Acceptance (repost from March, 2011)

I believe living peacefully has a lot to do with acceptance.

Not settling, compromising, giving in, surrendering, victimy kind of acceptance.  No, I’m talking about powerful, radical, intentional, Hero kind of acceptance.  In a nutshell — acceptance is the ability to be present, to be open, and to do what matters.

Dr. Russ Harris, author of The Happiness Trap, uses the acronym DRAIN to describe the five common processes that drains vitality and joy out of life:

Disconnection

When we are disconnected from loved ones, from our surroundings, or from nature, we are not psychologically present.  We are not fully engaged, we’re not paying attention, and we close ourselves off from curiosity and interest.  When we are disconnected, we are more defensive and fearful.

Reactivity

When we are not aware and focused and open, we lack self-control and our automatic thoughts will wreak havoc on our life.  Our thoughts and emotions will take over and we become like puppets on a string.  We have little self-awareness or conscious control over our behavior.  We become emotional and judgmental toward ourselves and others and more often than not, fall victim to out-of-control impulse.  And our life becomes uncomfortable.

Avoidance

We are hard-wired to feel good.  So when we are disconnected and our reactions and impulses lead us to discomfort, we will often seek to avoid or escape in order to feel better.  Interestingly, this leads to more discomfort!  There is much scientific data to support that trying to avoid or get rid of unpleasant feelings, are directly linked to an increased risk of depression, anxiety, stress,  and other health issues.

Inside Your Mind

When we’re inside our mind, we’re disconnected and reactive simultaneously.  We can’t truly connect because we’re too entangled in our own thoughts.  On auto pilot, we are reactive and impulsive to whatever story our mind is telling us — and we’re believing it!

Neglecting Values

Our values are what we “say” we live by — our heart’s deepest desires for what we stand for during our brief time here on this planet.  But when we become disconnected, are avoiding negative feelings, in a reactive or impulsive mode, and our thoughts are running on auto-pilot, our actions don’t line up with our stated values.

 

So you can see how without acceptance, we can easily be pulled down into the DRAIN.  There are humbling moments in life that can pull us into a momentary acceptance:  the death of a loved one; a disastrous earthquake; walking on a mile and half lava bed where the ocean was just a few years ago.   However, radical acceptance is a practice and a way of being — every day.  This what we’re all going for.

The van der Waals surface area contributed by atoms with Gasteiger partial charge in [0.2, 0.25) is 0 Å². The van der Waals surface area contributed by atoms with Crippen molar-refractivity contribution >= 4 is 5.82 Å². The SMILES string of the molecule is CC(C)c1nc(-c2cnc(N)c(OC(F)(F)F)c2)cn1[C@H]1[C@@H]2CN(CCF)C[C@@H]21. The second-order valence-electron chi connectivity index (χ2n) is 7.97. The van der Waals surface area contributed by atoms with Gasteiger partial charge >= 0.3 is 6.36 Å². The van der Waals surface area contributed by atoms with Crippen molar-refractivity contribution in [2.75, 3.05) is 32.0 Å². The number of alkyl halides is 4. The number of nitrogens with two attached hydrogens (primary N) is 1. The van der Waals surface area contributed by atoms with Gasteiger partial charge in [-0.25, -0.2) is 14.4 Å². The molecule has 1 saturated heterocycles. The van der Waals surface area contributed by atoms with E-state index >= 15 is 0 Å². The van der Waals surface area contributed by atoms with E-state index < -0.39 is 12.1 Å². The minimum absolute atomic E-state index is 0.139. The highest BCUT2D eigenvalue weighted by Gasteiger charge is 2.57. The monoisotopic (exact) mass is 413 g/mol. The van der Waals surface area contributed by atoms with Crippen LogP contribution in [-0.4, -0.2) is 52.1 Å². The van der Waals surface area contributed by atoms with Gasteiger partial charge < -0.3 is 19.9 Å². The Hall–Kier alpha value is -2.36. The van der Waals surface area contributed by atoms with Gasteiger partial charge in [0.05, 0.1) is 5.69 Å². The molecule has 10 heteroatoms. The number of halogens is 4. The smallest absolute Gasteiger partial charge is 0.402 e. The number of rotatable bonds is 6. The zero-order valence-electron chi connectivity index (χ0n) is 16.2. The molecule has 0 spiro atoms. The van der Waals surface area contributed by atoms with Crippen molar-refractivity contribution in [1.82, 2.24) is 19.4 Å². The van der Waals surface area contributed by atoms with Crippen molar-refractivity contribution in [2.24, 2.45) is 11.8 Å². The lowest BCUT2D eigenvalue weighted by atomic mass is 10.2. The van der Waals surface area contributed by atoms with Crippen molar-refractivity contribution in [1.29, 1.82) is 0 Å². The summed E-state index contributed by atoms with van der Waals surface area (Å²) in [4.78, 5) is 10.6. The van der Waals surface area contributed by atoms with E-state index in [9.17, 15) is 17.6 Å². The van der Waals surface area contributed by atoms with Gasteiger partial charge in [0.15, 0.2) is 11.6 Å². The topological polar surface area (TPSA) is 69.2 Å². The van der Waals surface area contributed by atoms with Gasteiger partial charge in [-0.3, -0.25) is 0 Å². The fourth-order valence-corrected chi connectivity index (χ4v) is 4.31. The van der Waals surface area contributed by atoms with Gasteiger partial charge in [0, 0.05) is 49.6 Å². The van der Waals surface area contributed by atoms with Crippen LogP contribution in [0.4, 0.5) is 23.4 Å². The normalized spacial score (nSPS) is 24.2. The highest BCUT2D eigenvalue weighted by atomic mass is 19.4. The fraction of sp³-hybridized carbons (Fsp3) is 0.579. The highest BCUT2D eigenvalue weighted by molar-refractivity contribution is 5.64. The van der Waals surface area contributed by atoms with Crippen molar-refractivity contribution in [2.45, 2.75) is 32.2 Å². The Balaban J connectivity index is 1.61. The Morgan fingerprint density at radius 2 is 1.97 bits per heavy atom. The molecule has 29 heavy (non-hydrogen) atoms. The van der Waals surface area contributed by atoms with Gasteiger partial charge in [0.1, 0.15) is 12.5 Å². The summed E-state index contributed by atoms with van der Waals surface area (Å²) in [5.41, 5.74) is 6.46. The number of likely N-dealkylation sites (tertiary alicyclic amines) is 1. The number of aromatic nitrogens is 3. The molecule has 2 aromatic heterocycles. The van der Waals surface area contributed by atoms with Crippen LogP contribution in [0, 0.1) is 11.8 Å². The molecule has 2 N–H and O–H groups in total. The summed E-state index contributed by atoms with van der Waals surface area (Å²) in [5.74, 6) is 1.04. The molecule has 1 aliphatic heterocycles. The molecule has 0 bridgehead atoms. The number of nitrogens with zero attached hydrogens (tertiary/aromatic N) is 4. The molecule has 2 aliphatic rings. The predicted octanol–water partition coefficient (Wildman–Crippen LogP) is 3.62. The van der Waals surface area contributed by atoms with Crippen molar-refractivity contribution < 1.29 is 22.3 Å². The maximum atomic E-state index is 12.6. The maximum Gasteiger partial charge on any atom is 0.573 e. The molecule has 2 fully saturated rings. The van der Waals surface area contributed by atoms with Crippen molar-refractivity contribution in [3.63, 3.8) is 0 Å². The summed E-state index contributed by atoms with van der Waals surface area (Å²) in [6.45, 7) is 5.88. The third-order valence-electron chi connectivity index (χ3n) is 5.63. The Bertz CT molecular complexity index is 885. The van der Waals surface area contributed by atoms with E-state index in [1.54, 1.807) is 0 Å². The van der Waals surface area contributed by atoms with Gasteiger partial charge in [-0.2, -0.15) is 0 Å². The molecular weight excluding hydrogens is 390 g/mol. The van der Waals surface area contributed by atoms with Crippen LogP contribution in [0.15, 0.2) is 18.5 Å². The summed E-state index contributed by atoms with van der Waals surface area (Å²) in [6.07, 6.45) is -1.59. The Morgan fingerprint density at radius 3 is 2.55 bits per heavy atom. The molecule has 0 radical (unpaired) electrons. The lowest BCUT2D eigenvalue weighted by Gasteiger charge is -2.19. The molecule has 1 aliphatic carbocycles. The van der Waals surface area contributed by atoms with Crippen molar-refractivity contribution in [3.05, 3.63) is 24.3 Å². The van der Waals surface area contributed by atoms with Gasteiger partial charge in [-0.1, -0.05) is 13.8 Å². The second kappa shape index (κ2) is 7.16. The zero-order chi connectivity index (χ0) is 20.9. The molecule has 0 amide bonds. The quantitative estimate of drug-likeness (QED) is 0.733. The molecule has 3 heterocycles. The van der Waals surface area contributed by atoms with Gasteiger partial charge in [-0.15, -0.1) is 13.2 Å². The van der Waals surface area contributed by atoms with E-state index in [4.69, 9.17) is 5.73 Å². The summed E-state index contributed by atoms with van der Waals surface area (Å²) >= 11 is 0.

Practice Mindfulness

Being present – mindful – is being fully engaged in every here-and-now experience.  You are not present if you are focusing on thoughts that either bring you into the past or have you worrying about the future.  Mindfulness.  Google it.  There are a million sources and exercises available.

Be Flexibility

Being open is really about flexibility.  Being aware and focused to whatever circumstance is before you.  You can do this more effectively in two ways.  First become the WATCHER — standing back and observing what is happening and what you’re thinking, and what you’re feeling.  And second, go “kindergarten” — approach everything with a sense of curiosity and wonder, instead of going into the archives of thoughts that “think” you know (which most often leads to judgment.)

Do What Matters

If I ask clients to list their core values, positive words like, “Gratitude, Family, Honesty, Kindness, Fun, etc.” often come up.  I have never heard words like Stress, Anger, Frustration, or Sadness listed as a value, and yet these negative words are what they are living by.  So, there is a gap between their deepest desires in how they want to be in the world (VALUES), and how they are actually being in the world (ACTION.)   So, make a list of your values, and then track your actions for at least a day — better for a full week.  Record your behaviors, reactions, impulses, thoughts and feelings.  How many of them line up with your values?  Make a conscious effort to close the gap.

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